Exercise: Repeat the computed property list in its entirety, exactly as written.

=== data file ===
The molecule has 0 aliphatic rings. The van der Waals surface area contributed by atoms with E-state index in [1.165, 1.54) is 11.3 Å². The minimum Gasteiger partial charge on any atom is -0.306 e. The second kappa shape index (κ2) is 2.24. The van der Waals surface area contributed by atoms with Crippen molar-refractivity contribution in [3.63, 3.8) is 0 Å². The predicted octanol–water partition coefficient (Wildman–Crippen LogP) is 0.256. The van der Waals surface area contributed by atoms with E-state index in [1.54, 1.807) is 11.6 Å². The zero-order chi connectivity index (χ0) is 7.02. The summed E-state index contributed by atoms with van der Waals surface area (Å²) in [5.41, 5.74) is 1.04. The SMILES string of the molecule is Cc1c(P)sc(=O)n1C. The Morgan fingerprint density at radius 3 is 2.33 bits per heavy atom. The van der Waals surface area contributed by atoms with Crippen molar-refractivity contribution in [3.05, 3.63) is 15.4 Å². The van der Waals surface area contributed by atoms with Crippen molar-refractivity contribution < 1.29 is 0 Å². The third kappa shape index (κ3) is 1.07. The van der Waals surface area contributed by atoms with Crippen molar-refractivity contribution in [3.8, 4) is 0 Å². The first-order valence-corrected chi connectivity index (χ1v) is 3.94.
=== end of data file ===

The molecule has 0 aliphatic rings. The van der Waals surface area contributed by atoms with E-state index in [1.165, 1.54) is 11.3 Å². The minimum Gasteiger partial charge on any atom is -0.306 e. The second kappa shape index (κ2) is 2.24. The van der Waals surface area contributed by atoms with Crippen molar-refractivity contribution in [3.63, 3.8) is 0 Å². The predicted octanol–water partition coefficient (Wildman–Crippen LogP) is 0.256. The van der Waals surface area contributed by atoms with E-state index in [1.54, 1.807) is 11.6 Å². The zero-order chi connectivity index (χ0) is 7.02. The summed E-state index contributed by atoms with van der Waals surface area (Å²) in [5.41, 5.74) is 1.04. The SMILES string of the molecule is Cc1c(P)sc(=O)n1C. The Morgan fingerprint density at radius 3 is 2.33 bits per heavy atom. The van der Waals surface area contributed by atoms with Crippen molar-refractivity contribution in [3.05, 3.63) is 15.4 Å². The van der Waals surface area contributed by atoms with Crippen molar-refractivity contribution < 1.29 is 0 Å². The third kappa shape index (κ3) is 1.07. The van der Waals surface area contributed by atoms with Crippen molar-refractivity contribution in [3.8, 4) is 0 Å². The first-order valence-corrected chi connectivity index (χ1v) is 3.94.